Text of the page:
Three steps to healthier habits

by Ruth Griffiths

Many of us make New Year’s resolutions that involve personal change. If you are like most people I know, you have already fallen off the wagon. Don’t despair; it’s never too late to learn a new habit.

When we want to make personal changes, most of us try to change too many things at once or set goals beyond our reach. When we make a mistake on the way to reaching that goal, we feel like a failure and just give up.

Take exercise as an example. I might set out to do 150 minutes of moderate activity each week. But life gets in the way and I might not reach that goal one week. That’s not my cue to abandon my exercise goals.  It just means I need to figure out where my plan went wrong, refine the plan and then get on with it.

There’s nothing magical about New Year’s Day for personal change. You can choose any day to begin your journey for change. But the best day to change is “today.” Don’t put it off to tomorrow, because tomorrow never comes.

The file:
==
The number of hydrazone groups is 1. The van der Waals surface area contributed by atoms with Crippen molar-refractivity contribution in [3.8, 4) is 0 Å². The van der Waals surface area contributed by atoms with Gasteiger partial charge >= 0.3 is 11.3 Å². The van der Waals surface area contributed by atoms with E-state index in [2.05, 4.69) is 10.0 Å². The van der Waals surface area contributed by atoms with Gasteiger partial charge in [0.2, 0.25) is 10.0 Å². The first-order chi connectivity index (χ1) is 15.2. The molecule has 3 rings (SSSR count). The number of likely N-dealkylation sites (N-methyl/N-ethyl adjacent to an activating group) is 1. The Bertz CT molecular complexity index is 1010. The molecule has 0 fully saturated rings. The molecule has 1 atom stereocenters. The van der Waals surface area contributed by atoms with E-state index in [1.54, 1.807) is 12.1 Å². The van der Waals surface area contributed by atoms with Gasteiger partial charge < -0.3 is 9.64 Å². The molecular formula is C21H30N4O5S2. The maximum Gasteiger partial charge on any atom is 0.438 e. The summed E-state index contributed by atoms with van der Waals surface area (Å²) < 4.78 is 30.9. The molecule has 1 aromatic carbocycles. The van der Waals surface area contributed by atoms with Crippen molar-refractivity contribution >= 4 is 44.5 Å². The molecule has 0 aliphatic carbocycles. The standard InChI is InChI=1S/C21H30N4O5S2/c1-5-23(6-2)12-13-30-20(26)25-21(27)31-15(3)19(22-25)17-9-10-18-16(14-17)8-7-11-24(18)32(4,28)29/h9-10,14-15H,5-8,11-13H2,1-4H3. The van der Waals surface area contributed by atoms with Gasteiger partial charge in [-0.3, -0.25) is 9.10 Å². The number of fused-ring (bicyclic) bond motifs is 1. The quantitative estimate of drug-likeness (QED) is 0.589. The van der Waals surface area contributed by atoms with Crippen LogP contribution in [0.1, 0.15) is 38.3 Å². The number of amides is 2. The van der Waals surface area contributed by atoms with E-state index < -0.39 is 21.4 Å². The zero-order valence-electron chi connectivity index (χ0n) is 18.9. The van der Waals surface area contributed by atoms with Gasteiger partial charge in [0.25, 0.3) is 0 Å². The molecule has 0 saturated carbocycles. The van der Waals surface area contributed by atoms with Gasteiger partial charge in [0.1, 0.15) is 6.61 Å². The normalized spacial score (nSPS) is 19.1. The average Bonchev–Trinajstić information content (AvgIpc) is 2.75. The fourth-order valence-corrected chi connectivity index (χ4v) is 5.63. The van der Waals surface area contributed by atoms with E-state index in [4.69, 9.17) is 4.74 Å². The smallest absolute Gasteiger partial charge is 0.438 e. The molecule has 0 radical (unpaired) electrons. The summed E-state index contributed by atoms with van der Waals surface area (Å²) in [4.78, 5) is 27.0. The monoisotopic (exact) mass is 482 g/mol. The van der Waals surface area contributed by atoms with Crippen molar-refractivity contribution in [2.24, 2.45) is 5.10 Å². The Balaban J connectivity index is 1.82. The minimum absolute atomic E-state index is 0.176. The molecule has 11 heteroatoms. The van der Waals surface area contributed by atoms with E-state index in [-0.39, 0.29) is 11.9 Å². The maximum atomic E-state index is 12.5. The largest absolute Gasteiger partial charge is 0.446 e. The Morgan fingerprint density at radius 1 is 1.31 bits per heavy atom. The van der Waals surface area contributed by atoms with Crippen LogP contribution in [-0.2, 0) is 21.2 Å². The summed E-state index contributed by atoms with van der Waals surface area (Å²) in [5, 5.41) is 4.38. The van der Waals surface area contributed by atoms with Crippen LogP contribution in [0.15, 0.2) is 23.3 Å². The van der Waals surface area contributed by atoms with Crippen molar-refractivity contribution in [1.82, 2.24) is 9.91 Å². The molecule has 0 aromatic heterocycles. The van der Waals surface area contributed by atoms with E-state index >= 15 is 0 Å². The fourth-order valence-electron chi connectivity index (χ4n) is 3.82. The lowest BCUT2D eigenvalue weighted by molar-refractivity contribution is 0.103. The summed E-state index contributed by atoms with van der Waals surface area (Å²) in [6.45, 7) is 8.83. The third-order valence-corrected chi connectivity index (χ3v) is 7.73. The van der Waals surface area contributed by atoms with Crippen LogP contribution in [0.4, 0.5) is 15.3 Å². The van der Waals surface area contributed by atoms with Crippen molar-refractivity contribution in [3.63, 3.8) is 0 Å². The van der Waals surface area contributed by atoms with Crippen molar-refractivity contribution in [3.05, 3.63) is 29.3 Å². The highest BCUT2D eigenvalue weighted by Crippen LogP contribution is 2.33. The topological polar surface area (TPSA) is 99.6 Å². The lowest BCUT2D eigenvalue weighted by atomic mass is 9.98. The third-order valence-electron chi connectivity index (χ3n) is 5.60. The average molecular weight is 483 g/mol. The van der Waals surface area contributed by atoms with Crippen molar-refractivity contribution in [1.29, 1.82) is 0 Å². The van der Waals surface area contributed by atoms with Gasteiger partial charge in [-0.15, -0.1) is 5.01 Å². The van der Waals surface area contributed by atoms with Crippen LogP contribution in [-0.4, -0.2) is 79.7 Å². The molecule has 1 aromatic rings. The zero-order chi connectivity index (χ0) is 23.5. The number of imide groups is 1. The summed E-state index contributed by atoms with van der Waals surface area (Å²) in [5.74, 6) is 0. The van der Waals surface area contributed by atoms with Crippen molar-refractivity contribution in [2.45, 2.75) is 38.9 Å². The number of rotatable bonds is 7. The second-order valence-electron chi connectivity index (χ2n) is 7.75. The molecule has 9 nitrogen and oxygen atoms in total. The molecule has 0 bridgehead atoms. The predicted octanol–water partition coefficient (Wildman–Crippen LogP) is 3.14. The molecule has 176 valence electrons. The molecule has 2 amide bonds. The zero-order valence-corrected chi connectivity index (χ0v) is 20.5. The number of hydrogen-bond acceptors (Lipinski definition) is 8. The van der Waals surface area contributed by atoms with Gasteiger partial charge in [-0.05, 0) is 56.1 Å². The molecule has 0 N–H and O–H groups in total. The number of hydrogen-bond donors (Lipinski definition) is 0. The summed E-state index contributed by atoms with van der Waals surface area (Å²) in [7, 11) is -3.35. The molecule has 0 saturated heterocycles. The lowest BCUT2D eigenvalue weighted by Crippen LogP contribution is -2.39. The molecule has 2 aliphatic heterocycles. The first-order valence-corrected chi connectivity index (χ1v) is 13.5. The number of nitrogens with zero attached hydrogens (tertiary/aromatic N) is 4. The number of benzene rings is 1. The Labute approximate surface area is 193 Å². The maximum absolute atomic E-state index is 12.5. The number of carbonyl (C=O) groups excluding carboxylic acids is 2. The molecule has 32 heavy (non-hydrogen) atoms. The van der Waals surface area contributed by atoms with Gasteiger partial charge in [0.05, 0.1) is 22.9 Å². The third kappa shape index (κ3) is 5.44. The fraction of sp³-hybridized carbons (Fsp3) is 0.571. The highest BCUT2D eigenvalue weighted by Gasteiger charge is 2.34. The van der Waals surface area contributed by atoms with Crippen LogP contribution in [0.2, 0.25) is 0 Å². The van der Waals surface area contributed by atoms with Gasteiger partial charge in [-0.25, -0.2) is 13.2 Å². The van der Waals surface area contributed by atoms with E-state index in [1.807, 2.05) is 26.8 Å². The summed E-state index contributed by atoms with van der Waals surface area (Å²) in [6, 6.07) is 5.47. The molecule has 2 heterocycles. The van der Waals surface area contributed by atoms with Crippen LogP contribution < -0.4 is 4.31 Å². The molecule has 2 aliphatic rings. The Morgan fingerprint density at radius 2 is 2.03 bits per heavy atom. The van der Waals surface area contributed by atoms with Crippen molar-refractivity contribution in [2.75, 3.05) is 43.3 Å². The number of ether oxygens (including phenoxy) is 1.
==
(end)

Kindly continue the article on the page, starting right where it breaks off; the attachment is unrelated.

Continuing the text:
Most of the things we want to change in our lives come under the heading of “bad habits.”  A habit is just something we do over and over without thinking about it much. 

Unfortunately, it is almost impossible just to “cut out” a habit. The hole in your life left by not doing that behaviour will fill up at light speed. For example, what happens when I say, “For the next minute don’t think about doughnuts.” You not only need to eliminate a behaviour, you need to find a substitute behaviour. So instead of thinking about doughnuts, drink a glass of water.

Keep your plan for change as simple as possible. In fact, three basic steps are all you need.

  1. Write down your plan.
  2. Identify the triggers for the behaviour you want to change in yourself and decide which behaviours you want to substitute.
  3. Focus on doing the replacement behaviours every single time the triggers happen, for about 30 days.